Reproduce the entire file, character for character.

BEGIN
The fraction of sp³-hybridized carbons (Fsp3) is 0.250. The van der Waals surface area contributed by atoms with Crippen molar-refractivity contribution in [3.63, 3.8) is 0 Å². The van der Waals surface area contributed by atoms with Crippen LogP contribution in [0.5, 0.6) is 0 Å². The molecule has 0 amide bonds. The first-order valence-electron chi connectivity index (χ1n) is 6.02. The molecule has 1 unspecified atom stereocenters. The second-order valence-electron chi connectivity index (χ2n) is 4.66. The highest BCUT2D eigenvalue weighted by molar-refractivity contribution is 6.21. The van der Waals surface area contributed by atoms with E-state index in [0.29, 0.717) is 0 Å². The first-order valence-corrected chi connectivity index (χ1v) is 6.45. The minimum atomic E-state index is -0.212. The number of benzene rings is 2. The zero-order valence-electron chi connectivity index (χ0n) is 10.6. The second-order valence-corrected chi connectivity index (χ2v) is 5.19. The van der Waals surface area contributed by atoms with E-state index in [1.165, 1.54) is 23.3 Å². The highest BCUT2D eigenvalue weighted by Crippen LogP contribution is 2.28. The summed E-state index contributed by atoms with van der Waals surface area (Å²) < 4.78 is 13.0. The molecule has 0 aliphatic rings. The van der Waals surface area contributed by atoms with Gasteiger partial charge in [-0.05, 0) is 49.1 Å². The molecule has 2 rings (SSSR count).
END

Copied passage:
The fraction of sp³-hybridized carbons (Fsp3) is 0.250. The van der Waals surface area contributed by atoms with Crippen molar-refractivity contribution in [3.63, 3.8) is 0 Å². The van der Waals surface area contributed by atoms with Crippen LogP contribution in [0.5, 0.6) is 0 Å². The molecule has 0 amide bonds. The first-order valence-electron chi connectivity index (χ1n) is 6.02. The molecule has 1 unspecified atom stereocenters. The second-order valence-electron chi connectivity index (χ2n) is 4.66. The highest BCUT2D eigenvalue weighted by molar-refractivity contribution is 6.21. The van der Waals surface area contributed by atoms with E-state index in [0.29, 0.717) is 0 Å². The first-order valence-corrected chi connectivity index (χ1v) is 6.45. The minimum atomic E-state index is -0.212. The number of benzene rings is 2. The zero-order valence-electron chi connectivity index (χ0n) is 10.6. The second-order valence-corrected chi connectivity index (χ2v) is 5.19. The van der Waals surface area contributed by atoms with E-state index in [1.165, 1.54) is 23.3 Å². The highest BCUT2D eigenvalue weighted by Crippen LogP contribution is 2.28. The summed E-state index contributed by atoms with van der Waals surface area (Å²) < 4.78 is 13.0. The molecule has 0 aliphatic rings. The van der Waals surface area contributed by atoms with Gasteiger partial charge in [-0.05, 0) is 49.1 Å². The molecule has 2 rings (SSSR count).